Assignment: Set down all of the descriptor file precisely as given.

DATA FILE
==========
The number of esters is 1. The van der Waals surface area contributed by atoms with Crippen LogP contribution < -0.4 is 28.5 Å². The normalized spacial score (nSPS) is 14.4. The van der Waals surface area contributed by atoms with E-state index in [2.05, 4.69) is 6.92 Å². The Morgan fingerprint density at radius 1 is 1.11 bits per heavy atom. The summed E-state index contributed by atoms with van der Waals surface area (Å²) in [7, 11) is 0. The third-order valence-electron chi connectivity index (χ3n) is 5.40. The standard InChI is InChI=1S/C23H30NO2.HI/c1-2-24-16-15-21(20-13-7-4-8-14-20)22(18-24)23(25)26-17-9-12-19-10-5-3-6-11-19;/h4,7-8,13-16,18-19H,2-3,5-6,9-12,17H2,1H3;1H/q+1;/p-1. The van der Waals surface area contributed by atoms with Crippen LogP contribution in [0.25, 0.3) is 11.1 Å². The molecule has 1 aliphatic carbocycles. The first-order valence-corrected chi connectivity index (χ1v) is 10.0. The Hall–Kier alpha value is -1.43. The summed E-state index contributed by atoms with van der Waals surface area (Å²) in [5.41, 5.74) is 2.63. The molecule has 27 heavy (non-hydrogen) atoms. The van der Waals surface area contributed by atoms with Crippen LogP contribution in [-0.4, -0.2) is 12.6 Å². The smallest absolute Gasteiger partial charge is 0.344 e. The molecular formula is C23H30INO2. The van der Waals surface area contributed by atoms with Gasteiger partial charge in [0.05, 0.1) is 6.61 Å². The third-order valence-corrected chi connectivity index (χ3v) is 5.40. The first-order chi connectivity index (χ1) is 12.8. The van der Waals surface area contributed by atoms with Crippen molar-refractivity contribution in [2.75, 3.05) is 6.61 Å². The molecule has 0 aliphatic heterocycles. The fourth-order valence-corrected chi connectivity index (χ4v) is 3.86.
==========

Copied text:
The number of esters is 1. The van der Waals surface area contributed by atoms with Crippen LogP contribution < -0.4 is 28.5 Å². The normalized spacial score (nSPS) is 14.4. The van der Waals surface area contributed by atoms with E-state index in [2.05, 4.69) is 6.92 Å². The Morgan fingerprint density at radius 1 is 1.11 bits per heavy atom. The summed E-state index contributed by atoms with van der Waals surface area (Å²) in [7, 11) is 0. The third-order valence-electron chi connectivity index (χ3n) is 5.40. The standard InChI is InChI=1S/C23H30NO2.HI/c1-2-24-16-15-21(20-13-7-4-8-14-20)22(18-24)23(25)26-17-9-12-19-10-5-3-6-11-19;/h4,7-8,13-16,18-19H,2-3,5-6,9-12,17H2,1H3;1H/q+1;/p-1. The van der Waals surface area contributed by atoms with Crippen LogP contribution in [0.25, 0.3) is 11.1 Å². The molecule has 1 aliphatic carbocycles. The first-order valence-corrected chi connectivity index (χ1v) is 10.0. The Hall–Kier alpha value is -1.43. The summed E-state index contributed by atoms with van der Waals surface area (Å²) in [5.41, 5.74) is 2.63. The molecule has 27 heavy (non-hydrogen) atoms. The van der Waals surface area contributed by atoms with Crippen LogP contribution in [-0.4, -0.2) is 12.6 Å². The smallest absolute Gasteiger partial charge is 0.344 e. The molecular formula is C23H30INO2. The van der Waals surface area contributed by atoms with Gasteiger partial charge in [0.05, 0.1) is 6.61 Å². The third-order valence-corrected chi connectivity index (χ3v) is 5.40. The first-order chi connectivity index (χ1) is 12.8. The van der Waals surface area contributed by atoms with Crippen molar-refractivity contribution in [2.75, 3.05) is 6.61 Å². The molecule has 0 aliphatic heterocycles. The fourth-order valence-corrected chi connectivity index (χ4v) is 3.86.